Gays Need Not Apply


NEW YORK CITY, MARCH 4—Armed with birth certificates, photo IDs, and a $35 money order, 29-year-old Marc-Anthony Macon and 25-year-old Nick Schall lined up outside City Hall in the cold rain this morning to fight for a legal marriage. They joined about 60 other gay and lesbian couples waiting to enter the Marriage License Bureau, while across the street hundreds of placard-toting protesters rallied for their cause.

But when Marc-Anthony and Nick arrived at the clerk’s window, requested a license, and showed their IDs, First Deputy City Clerk Michael McSweeney gave them a scripted, sterile response: “Unfortunately, at this time we cannot offer you a marriage license. We can, however, offer you a domestic partner application.” Instead of handing them the marriage license application, McSweeney presented them and the other couples with a 50-page sheaf of documents that included letters from City Clerk Victor Robles, correspondence from the city legal counsel, the opinion on same-sex marriage issued yesterday by State Attorney General Eliot Spitzer, and a Lexis printout of a 1996 Ithaca court ruling that barred two men from marrying.

“Are you married?” asked Marc-Anthony, trying to melt McSweeney’s icy demeanor.

“No, sir, I am not,” the clerk replied and moved on to the next couple.

Marc-Anthony and his partner of five years exited through a side door. “Even expecting [the denial], it was so clinical and inhuman,” Marc-Anthony said. “The guy showed no emotion. He was like a cyborg.”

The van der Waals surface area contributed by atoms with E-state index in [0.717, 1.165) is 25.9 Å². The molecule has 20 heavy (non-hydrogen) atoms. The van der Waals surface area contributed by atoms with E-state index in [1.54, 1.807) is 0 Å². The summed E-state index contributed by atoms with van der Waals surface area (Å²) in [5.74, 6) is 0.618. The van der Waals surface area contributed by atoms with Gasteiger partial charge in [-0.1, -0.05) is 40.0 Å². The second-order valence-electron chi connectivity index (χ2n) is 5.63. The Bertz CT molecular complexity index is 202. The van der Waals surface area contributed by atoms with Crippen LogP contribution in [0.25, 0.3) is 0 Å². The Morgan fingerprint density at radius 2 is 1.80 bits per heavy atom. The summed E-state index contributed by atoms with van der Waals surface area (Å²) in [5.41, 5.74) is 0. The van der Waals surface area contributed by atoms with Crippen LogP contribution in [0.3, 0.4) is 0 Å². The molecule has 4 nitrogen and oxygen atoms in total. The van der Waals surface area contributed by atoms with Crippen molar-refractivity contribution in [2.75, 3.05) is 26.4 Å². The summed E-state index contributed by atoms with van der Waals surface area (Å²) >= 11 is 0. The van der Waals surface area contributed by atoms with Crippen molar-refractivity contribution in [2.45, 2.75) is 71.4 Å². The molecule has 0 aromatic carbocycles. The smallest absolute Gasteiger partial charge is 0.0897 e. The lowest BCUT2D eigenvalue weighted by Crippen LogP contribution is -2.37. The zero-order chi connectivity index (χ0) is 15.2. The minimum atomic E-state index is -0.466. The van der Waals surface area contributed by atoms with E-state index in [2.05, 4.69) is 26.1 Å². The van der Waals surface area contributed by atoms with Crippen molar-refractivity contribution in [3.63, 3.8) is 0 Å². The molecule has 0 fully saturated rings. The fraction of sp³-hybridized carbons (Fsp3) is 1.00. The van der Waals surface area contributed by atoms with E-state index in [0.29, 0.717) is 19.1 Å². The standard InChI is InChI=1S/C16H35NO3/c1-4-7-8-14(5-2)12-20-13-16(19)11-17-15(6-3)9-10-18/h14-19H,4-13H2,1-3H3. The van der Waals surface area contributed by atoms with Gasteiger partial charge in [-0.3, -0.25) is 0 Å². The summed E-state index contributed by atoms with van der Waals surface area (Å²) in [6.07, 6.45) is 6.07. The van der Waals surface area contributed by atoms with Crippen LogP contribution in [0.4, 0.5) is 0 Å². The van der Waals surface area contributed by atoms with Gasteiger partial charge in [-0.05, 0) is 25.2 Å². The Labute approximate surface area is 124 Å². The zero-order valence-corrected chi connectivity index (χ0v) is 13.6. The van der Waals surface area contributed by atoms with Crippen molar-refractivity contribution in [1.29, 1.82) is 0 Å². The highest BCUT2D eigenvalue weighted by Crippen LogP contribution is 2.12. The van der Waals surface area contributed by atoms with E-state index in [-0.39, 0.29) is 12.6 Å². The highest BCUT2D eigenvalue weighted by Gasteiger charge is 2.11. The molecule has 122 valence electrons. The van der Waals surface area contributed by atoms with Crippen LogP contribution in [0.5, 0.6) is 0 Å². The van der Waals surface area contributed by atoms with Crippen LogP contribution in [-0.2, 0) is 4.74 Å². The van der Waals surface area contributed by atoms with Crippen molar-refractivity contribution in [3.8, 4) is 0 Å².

Almost nobody today believed that New York would agree to follow the lead of other municipalities—San Francisco; Portland, Oregon; and Nyack and New Paltz, New York—in issuing gay couples marriage licenses, especially after Spitzer claimed that the language of the state Domestic Relations Law does not allow same-sex marriage. Yesterday, New Paltz mayor Jason West was charged with 19 misdemeanor counts of solemnizing marriages without licenses.

Still, the emotional impact of being turned away packed a wallop. It hit Nick as he rode the subway to work.

My heart is broken today, not only because I was denied the marriage license, but because this city that I know, love, and have been a part of for five years has denied me one of my most basic civil rights. It took them 50 pages to tell me why I couldn’t marry, but only 30 seconds to break my heart,” he wrote in an e-mail.

As couples filtered over to the demonstration in City Hall Park, news of the denials reached protesters, who shouted “shame” and pointed fingers toward City Hall, while a woman displayed a sign counting the 794 days Bloomberg has been in office without yet addressing the question of same-sex marriage.

“It’s sad that New York is so far behind San Francisco and Portland,” said Nick. Marc-Anthony finished his partner’s thought: “It just seems so sad that this place would not be leading it.”

Organizers from and Marriage Equality ( say they plan to keep up the pressure by sending at least one same-sex couple to the bureau every day to request a marriage license application, until the city agrees to issue one.

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